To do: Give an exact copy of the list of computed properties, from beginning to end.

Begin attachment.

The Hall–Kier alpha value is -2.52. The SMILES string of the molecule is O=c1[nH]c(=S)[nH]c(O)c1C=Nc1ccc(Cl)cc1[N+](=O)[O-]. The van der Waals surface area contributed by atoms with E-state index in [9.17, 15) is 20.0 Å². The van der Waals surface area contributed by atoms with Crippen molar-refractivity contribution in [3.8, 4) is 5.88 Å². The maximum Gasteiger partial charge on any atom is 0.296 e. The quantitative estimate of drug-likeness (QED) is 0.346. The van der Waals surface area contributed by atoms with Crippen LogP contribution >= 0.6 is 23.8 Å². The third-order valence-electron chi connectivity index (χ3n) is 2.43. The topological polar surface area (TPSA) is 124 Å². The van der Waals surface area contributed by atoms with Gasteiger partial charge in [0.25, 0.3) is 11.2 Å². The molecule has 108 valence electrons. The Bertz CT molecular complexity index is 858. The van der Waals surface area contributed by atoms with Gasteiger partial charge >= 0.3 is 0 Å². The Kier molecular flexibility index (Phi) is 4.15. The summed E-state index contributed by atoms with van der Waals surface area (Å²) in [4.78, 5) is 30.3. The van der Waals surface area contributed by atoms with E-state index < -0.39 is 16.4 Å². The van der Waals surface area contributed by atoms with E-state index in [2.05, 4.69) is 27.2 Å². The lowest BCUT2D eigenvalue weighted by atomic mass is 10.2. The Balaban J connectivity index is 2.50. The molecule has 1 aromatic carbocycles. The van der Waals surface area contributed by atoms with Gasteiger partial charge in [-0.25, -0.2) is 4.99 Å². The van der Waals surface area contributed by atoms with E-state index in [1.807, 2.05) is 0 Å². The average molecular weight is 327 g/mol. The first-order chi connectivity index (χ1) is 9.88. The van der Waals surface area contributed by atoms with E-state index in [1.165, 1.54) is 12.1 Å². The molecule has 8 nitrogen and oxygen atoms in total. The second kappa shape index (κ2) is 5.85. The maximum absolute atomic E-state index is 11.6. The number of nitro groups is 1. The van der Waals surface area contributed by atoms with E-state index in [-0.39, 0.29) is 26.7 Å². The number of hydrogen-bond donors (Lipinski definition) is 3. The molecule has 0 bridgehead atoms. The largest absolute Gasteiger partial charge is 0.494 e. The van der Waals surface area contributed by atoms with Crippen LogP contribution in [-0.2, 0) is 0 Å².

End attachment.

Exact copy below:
The Hall–Kier alpha value is -2.52. The SMILES string of the molecule is O=c1[nH]c(=S)[nH]c(O)c1C=Nc1ccc(Cl)cc1[N+](=O)[O-]. The van der Waals surface area contributed by atoms with E-state index in [9.17, 15) is 20.0 Å². The van der Waals surface area contributed by atoms with Crippen molar-refractivity contribution in [3.8, 4) is 5.88 Å². The maximum Gasteiger partial charge on any atom is 0.296 e. The quantitative estimate of drug-likeness (QED) is 0.346. The van der Waals surface area contributed by atoms with Crippen LogP contribution >= 0.6 is 23.8 Å². The third-order valence-electron chi connectivity index (χ3n) is 2.43. The topological polar surface area (TPSA) is 124 Å². The van der Waals surface area contributed by atoms with Gasteiger partial charge in [0.25, 0.3) is 11.2 Å². The molecule has 108 valence electrons. The Bertz CT molecular complexity index is 858. The van der Waals surface area contributed by atoms with Gasteiger partial charge >= 0.3 is 0 Å². The Kier molecular flexibility index (Phi) is 4.15. The summed E-state index contributed by atoms with van der Waals surface area (Å²) in [4.78, 5) is 30.3. The van der Waals surface area contributed by atoms with E-state index < -0.39 is 16.4 Å². The van der Waals surface area contributed by atoms with E-state index in [2.05, 4.69) is 27.2 Å². The lowest BCUT2D eigenvalue weighted by atomic mass is 10.2. The Balaban J connectivity index is 2.50. The molecule has 1 aromatic carbocycles. The van der Waals surface area contributed by atoms with Gasteiger partial charge in [-0.25, -0.2) is 4.99 Å². The van der Waals surface area contributed by atoms with E-state index in [1.807, 2.05) is 0 Å². The average molecular weight is 327 g/mol. The first-order chi connectivity index (χ1) is 9.88. The van der Waals surface area contributed by atoms with E-state index in [1.165, 1.54) is 12.1 Å². The molecule has 8 nitrogen and oxygen atoms in total. The second kappa shape index (κ2) is 5.85. The maximum absolute atomic E-state index is 11.6. The number of nitro groups is 1. The van der Waals surface area contributed by atoms with E-state index in [-0.39, 0.29) is 26.7 Å². The number of hydrogen-bond donors (Lipinski definition) is 3. The molecule has 0 bridgehead atoms. The largest absolute Gasteiger partial charge is 0.494 e. The van der Waals surface area contributed by atoms with Crippen LogP contribution in [-0.2, 0) is 0 Å².